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Act!vated Stories
Family friendly folktales and travel tales
Act!vated Stories is presented by Act!vated Story Theatre a national touring theatre troupe for children and their families. Since 1988, the Act!vated Actors have toured the continental US and beyond, bringing live educational theatre to students at schools and libraries. Podcasting comedic folktales to you from somewhere on the road once a month or so since 2006.

May 24, 2007

"The Snow Maiden" is a tale from Russia that symbolizes the determination to find hope and cheer in the long harsh winters. In some versions, there is an additional motif about the importance of trust and the dire consequences of not trusting - somewhat similar to the German legend of "Lohengrin", among others. It was such a version of this story that we included in one of our productions 16 years ago, when we were just touring the San Francisco Bay Area. Zephyr, of course, was a baby at the time, and we hired other performers to round out the cast. For this production, our additonal performer was 8-year-old Megan Cohen, the first homeschooled child we ever met.

Well, for this podcast, we are fortunate enough to have another very talented youngster fill the role: Devon Wood, a 10-year-old Iowan whom we met last year when we did a residency at her school. She and her mother and aunt drove many miles to see us perform this week at a school in Altoona, Iowa. We wanted so much to use Devon's talents on our podcast that we recorded it ahead of schedule, before we'd even outlined a script. No problem: she can improvise with the best of us, and everything you hear her say just came off the top of her head. 

Bicycling Capital
We also discuss our recent visit to Sparta, Wisconsin, which bills itself the Bicycling Capital of America. In addition to being the home of the world's largest bicycle, the town is the site of the intriguing Deke Slayton Memorial Space and Bike Museum. Space and bicycles in the same facility?? Hey, why not. Weren't Wilbur and Orville bicycle mechanics?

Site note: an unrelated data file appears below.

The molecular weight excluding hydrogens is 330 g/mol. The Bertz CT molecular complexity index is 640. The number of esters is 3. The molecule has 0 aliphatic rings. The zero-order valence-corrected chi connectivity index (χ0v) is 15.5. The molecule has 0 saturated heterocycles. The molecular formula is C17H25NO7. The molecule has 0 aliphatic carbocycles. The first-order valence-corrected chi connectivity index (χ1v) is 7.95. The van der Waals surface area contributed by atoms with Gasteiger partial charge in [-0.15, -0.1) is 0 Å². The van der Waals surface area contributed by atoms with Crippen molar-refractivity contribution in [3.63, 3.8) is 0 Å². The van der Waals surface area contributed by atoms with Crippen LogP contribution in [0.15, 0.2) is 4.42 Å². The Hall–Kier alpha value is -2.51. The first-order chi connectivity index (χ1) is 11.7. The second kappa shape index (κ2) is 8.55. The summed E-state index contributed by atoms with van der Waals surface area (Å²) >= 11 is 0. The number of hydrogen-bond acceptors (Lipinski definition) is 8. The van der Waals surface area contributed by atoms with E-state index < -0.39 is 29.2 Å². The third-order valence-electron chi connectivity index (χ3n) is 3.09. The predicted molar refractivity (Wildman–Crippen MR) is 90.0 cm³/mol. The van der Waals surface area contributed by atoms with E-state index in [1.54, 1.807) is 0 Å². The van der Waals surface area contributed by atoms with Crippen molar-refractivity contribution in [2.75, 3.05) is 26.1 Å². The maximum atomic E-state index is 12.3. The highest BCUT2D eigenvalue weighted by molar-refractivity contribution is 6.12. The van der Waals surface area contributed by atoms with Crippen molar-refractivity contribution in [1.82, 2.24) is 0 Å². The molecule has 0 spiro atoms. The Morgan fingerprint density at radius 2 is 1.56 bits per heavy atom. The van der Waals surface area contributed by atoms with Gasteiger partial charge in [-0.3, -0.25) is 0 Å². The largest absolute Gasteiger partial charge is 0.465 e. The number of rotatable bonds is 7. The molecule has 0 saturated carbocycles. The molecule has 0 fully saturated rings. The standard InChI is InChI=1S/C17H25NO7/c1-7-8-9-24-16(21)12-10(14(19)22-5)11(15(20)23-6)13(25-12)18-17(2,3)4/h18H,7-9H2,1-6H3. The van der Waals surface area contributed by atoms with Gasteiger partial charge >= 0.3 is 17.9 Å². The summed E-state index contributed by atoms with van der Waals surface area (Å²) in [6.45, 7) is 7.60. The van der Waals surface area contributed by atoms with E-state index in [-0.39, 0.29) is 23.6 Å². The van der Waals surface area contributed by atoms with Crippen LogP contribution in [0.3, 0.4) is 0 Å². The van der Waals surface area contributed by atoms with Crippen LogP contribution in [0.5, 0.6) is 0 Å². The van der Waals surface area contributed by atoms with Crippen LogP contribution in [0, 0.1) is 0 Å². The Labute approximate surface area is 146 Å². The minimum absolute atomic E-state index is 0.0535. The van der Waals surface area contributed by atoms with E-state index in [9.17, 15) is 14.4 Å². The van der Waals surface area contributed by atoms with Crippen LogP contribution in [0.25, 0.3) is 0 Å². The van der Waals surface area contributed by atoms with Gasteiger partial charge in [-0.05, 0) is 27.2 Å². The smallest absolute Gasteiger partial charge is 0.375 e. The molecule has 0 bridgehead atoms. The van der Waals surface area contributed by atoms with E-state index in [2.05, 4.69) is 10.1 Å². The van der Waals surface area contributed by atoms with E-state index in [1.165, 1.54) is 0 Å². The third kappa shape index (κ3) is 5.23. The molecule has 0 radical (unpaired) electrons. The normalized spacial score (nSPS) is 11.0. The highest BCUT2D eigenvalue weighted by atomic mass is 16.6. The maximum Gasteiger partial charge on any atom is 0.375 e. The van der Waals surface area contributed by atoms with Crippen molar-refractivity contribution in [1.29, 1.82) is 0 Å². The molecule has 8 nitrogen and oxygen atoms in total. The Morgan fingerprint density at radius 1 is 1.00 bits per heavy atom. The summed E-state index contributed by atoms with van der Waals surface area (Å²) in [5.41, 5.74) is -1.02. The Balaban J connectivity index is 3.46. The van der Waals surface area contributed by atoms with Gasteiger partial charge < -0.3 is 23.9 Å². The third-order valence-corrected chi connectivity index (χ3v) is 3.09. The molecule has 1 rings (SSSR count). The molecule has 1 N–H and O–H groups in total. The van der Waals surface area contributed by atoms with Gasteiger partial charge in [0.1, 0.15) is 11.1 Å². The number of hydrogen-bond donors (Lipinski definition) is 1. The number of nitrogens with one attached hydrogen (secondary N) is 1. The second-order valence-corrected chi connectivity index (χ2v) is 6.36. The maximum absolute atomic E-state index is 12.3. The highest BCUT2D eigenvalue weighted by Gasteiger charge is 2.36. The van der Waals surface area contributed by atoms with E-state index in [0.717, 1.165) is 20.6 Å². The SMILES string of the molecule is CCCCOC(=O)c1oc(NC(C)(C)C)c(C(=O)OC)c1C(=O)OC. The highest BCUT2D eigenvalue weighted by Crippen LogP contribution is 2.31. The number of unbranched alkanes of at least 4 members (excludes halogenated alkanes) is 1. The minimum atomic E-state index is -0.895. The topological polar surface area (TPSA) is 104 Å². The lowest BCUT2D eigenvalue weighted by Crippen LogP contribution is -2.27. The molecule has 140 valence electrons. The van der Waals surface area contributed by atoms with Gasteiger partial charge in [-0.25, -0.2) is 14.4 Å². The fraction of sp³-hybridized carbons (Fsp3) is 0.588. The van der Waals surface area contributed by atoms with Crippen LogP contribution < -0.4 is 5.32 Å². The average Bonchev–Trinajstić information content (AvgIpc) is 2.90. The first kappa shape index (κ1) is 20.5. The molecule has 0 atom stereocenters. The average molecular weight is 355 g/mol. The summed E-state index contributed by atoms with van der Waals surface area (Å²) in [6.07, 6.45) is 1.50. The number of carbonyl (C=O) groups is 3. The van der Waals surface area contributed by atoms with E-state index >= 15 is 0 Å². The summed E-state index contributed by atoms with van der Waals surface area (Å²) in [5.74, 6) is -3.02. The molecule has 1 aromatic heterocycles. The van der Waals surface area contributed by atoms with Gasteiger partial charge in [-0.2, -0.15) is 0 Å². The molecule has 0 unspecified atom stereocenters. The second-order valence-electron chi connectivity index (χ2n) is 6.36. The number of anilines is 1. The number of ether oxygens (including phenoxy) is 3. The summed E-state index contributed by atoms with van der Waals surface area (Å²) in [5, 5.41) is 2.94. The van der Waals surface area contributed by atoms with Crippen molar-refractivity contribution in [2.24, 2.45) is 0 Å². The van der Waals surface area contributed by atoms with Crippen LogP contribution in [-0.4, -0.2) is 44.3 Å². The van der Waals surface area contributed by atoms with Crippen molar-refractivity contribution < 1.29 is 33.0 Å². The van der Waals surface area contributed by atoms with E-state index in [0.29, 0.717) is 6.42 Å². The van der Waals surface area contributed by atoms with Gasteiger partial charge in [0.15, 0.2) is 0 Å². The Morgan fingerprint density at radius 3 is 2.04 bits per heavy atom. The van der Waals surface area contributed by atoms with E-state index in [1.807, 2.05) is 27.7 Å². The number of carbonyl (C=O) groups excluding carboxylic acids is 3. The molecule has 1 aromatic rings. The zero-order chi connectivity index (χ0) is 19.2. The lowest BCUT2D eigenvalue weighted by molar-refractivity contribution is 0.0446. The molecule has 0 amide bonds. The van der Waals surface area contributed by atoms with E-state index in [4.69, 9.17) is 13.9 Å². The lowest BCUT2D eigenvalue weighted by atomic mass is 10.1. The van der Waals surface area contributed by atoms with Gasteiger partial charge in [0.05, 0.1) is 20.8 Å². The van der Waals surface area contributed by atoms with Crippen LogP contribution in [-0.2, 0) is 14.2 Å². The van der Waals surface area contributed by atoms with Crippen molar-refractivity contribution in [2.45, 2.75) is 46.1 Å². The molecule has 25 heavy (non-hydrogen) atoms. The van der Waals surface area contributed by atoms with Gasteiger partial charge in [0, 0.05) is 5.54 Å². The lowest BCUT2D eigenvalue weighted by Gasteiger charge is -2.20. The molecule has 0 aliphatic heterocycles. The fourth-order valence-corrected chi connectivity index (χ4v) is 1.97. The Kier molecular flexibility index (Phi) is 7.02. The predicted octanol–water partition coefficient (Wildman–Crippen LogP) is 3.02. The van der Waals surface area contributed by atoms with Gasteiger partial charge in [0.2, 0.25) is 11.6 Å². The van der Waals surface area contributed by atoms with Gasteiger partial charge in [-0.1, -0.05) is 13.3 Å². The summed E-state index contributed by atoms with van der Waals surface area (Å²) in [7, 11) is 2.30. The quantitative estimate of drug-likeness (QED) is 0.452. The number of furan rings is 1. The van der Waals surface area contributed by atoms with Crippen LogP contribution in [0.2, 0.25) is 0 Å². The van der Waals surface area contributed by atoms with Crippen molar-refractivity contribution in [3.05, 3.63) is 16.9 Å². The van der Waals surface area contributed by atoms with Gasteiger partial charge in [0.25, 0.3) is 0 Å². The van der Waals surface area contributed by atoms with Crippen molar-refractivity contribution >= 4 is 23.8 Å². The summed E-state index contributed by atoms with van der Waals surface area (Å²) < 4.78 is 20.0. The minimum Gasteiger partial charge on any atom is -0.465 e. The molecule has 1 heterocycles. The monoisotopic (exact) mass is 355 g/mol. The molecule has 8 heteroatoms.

Deke Slayton, one of the Mercury 7 astronauts, grew up in Sparta and attended Sparta High School. Alongside memorabilia of his distingusihed career, you can view some really incredible speicmens of bicycle design from the entire history of the critter, including some about which very little is known. See an ice skating bike with a blade insted of a front wheel, a lawnmower bike with mower blades up front (the Huffy), a velocipede, a Draisine, and other contraptions too numerous to mention. (And this is only half the museum's collection--the others are in storage!)

Oh yes, and there's a delightfully dreadful bike safety film from 1963 called "One Got Fat", which has kids riding bikes wearing hokey monkey masks and tails, and meeting their demise one by one when they ignore various safety rules. (The tenth rider in the group, the only human, follows the rules and survives, and is therefore able to gorge on the lunches of everyone else--thus the title.) It's amazing to think this film - narrated by the superannuated Edward Everett Horton, who among other things narrated the Rocky and Bullwinkle cartoons - was actually shown to school students, some of whom it may have traumatized for life. But as a kitschy relic, it alone is worth a visit to the museum.

And we mustn't forget the gift shop, in which you can purchase bicycle-shaped pasta. How could we possibly pass that up!

Happy Listening!
Dennis (the narrator), Kimberly (Marfa) and Zephyr (Vasili) Goza
with Devon Wood as the Snow Maiden

P.S. You can now find us at Odeo (odeo/24cd4db7aea23f13)